E[R] = α + β1γ1 + β2γ2 + … + βnγn
where E[R] is the expected return of the portfolio, βi is the portfolio’s exposure to risk i (where i is a number – remember that a portfolio is exposed to many risks, so i is a number from 1 to the n, where n is the number of risks in your model), γi (γ is the Greek letter gamma) is the compensation for risk i (so that the product βiγi is the total return you get for taking risk i – for example, if IBM has an exposure of 0.9 to the economy and the compensation for risk to the economy is 2%, then IBM should earn 0.9 x 2% = 1.8% return for its risk exposure to the economy), and α (the Greek letter alpha) is the value added by your portfolio manager above and beyond any risk being taken. As you can see from the equation above, if you want to eliminate all risk in your portfolio, you have to eliminate all the βs. This will leave you with an absolute return portfolio – one that earns α% each year, no matter what.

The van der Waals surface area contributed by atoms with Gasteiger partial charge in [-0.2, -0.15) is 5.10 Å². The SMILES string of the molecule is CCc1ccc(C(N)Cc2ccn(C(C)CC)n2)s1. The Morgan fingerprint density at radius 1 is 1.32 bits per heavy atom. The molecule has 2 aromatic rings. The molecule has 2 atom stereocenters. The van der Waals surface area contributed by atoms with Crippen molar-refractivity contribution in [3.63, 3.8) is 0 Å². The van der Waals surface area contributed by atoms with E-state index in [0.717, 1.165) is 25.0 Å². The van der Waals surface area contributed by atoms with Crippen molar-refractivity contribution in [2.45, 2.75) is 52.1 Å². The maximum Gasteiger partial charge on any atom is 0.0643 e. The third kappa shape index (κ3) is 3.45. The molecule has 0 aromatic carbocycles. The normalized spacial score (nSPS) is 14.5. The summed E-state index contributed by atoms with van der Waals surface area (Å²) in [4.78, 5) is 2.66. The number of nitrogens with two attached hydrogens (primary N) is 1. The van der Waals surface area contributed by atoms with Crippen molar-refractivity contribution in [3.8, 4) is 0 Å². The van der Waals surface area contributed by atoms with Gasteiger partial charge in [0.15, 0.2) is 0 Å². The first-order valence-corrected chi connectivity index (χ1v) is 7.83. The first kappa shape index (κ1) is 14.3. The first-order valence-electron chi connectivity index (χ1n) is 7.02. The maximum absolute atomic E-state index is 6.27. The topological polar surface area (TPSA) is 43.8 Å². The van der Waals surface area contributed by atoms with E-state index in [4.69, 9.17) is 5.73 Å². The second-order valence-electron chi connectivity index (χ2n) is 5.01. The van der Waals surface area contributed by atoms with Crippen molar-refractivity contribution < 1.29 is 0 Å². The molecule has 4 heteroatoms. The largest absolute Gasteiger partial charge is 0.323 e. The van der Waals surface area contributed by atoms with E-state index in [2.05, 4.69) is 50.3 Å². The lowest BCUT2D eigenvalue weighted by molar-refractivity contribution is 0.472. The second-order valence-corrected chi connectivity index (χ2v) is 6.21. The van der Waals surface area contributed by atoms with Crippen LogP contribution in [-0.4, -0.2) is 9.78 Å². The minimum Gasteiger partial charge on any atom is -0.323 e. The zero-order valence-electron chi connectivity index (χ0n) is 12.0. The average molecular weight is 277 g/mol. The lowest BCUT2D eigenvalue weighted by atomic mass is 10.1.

So, getting the absolute return part of the absorelative performance we’ve been asked for at work is quite easy – just get rid of beta by finding things with negative beta and adding them to the portfolio in just the right quantity so that the overall beta is zero. Piece of cake – well not quite!
There are a couple of ways to get negative beta: 1) sell (or rather short) assets that have positive beta, or 2) buy assets that have inherently negative beta (imagine an asset that loses money when everyone makes money, and makes money when everyone loses money). These two approaches can be implemented many ways – for example, you can either short individual stocks, or short ETFs, or short futures – all of these are variants of selling assets with positive beta. To buy assets with negative beta, you can buy “short” ETFs, or buy other assets (for example, if your portfolio is exposed to oil prices sinking, you can buy oil so that when your asset loses value, your oil position makes money, effectively mitigating the risk).